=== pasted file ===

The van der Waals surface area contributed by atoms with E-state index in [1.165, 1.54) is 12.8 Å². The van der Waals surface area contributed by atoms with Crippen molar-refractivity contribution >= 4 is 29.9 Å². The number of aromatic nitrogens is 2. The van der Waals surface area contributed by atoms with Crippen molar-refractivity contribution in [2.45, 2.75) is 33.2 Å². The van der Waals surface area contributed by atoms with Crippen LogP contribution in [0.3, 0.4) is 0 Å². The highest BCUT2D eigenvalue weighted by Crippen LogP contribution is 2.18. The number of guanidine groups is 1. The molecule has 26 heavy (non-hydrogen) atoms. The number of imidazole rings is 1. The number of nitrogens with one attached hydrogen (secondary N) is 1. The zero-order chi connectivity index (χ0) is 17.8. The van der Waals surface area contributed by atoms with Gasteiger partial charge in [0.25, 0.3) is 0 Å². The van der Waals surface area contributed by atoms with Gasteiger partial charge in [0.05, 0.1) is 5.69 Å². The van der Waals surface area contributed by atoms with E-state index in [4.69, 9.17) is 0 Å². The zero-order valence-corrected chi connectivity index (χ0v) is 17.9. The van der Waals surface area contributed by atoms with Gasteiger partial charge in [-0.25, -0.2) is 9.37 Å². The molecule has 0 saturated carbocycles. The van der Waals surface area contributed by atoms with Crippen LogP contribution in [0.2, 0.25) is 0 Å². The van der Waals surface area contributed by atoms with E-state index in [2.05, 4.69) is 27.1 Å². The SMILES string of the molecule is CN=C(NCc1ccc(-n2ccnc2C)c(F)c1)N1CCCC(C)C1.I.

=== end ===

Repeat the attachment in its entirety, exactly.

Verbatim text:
The van der Waals surface area contributed by atoms with E-state index in [1.165, 1.54) is 12.8 Å². The van der Waals surface area contributed by atoms with Crippen molar-refractivity contribution >= 4 is 29.9 Å². The number of aromatic nitrogens is 2. The van der Waals surface area contributed by atoms with Crippen molar-refractivity contribution in [2.45, 2.75) is 33.2 Å². The van der Waals surface area contributed by atoms with Crippen LogP contribution in [0.3, 0.4) is 0 Å². The highest BCUT2D eigenvalue weighted by Crippen LogP contribution is 2.18. The number of guanidine groups is 1. The molecule has 26 heavy (non-hydrogen) atoms. The number of imidazole rings is 1. The number of nitrogens with one attached hydrogen (secondary N) is 1. The zero-order chi connectivity index (χ0) is 17.8. The van der Waals surface area contributed by atoms with Gasteiger partial charge in [0.25, 0.3) is 0 Å². The van der Waals surface area contributed by atoms with Gasteiger partial charge in [0.05, 0.1) is 5.69 Å². The van der Waals surface area contributed by atoms with E-state index in [4.69, 9.17) is 0 Å². The zero-order valence-corrected chi connectivity index (χ0v) is 17.9. The van der Waals surface area contributed by atoms with Gasteiger partial charge in [-0.25, -0.2) is 9.37 Å². The molecule has 0 saturated carbocycles. The van der Waals surface area contributed by atoms with Crippen LogP contribution in [0.2, 0.25) is 0 Å². The van der Waals surface area contributed by atoms with E-state index in [2.05, 4.69) is 27.1 Å². The SMILES string of the molecule is CN=C(NCc1ccc(-n2ccnc2C)c(F)c1)N1CCCC(C)C1.I.